The Politic: Going back to your time at Yale a little bit, although you said it was a depressing time to be involved in politics — did you try to become involved in politics at Yale? Did you have any mentors?

No one was mentoring me in politics. I did become the social chairman, which was the only elected office. We didn’t have any of these student government councils or any of that kind of stuff, so the social chairman was the one who basically ran all the parties, which was very fitting based on my career. But there were professors I admired greatly – John Morton Blum, Charlie Reich who taught at the law school who wrote The Greening of America. There were extraordinary numbers – I took a lot of philosophy classes, a lot of classes on Chinese Communism, Russian Communism – one of my teachers had been imprisoned behind the Iron Curtain in the 50s and jailed in a Russian jail for a while. This is a great university, it always has really interesting people teaching here who had very interesting real-life experiences. I certainly benefited from those great teachers too.

The Politic: What were the most worthwhile things you were involved in at Yale?

Organizations weren’t big, there were a lot of people who turned down tap. People weren’t into that stuff. Fraternities failed when I was here – they went out of business and went broke.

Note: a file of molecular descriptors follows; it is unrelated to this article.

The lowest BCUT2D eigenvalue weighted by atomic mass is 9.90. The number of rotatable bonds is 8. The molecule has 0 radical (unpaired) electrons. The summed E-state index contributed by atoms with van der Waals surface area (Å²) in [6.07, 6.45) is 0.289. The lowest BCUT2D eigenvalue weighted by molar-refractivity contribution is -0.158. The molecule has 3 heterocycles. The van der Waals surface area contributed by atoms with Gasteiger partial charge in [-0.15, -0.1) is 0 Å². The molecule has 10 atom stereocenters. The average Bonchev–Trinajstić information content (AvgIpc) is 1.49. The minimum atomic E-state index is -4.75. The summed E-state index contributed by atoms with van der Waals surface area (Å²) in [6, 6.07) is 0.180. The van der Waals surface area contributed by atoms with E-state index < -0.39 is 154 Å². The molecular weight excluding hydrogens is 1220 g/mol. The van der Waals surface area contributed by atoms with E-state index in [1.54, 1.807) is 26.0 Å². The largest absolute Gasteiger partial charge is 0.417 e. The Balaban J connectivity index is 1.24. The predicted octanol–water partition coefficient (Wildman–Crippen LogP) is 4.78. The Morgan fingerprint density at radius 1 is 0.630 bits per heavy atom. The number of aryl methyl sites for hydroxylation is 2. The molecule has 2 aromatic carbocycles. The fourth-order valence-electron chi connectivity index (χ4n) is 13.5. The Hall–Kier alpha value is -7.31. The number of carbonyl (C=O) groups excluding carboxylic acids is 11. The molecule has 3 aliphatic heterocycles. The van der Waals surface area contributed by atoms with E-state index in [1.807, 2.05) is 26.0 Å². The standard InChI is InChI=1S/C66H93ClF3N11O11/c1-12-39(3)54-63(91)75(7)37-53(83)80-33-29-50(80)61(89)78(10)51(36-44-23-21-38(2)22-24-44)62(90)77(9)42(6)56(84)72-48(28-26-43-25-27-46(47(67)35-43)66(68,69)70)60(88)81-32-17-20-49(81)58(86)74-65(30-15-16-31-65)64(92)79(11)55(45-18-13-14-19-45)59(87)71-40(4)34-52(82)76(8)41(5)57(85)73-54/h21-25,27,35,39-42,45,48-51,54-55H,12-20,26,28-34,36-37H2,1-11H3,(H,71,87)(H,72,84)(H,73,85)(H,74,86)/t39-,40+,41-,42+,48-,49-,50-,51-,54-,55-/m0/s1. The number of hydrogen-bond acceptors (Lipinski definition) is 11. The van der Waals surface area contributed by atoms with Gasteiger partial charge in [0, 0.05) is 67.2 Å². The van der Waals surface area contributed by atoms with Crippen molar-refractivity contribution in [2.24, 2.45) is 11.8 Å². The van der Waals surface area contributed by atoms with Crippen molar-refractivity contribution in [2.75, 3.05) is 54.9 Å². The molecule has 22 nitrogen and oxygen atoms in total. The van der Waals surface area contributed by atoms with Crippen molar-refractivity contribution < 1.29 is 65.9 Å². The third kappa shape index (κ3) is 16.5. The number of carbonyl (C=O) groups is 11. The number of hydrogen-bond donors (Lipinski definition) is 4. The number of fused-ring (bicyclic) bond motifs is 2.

The Politic: What was it that called you to run for President?

Well I was clearly not going to be governor of Vermont; I’d been governor longer than anybody else in the state’s history, but not longer than anybody in Vermont’s history. The only governor that served longer than I did served 17 one-year terms, but nine of them served under the Republic of Vermont. Most people don’t know that Vermont was an independent republic for 14 years; we declared our independence from Britain in 1777 but were not admitted to the Union until 1791. Of course New York claimed half of us, and New Hampshire claimed the rest. Your readers if they’re interested should read Thomas Chittenden: Vermont’s First Statesman, by a Dartmouth professor named Frank Smallwood – it’s wonderful.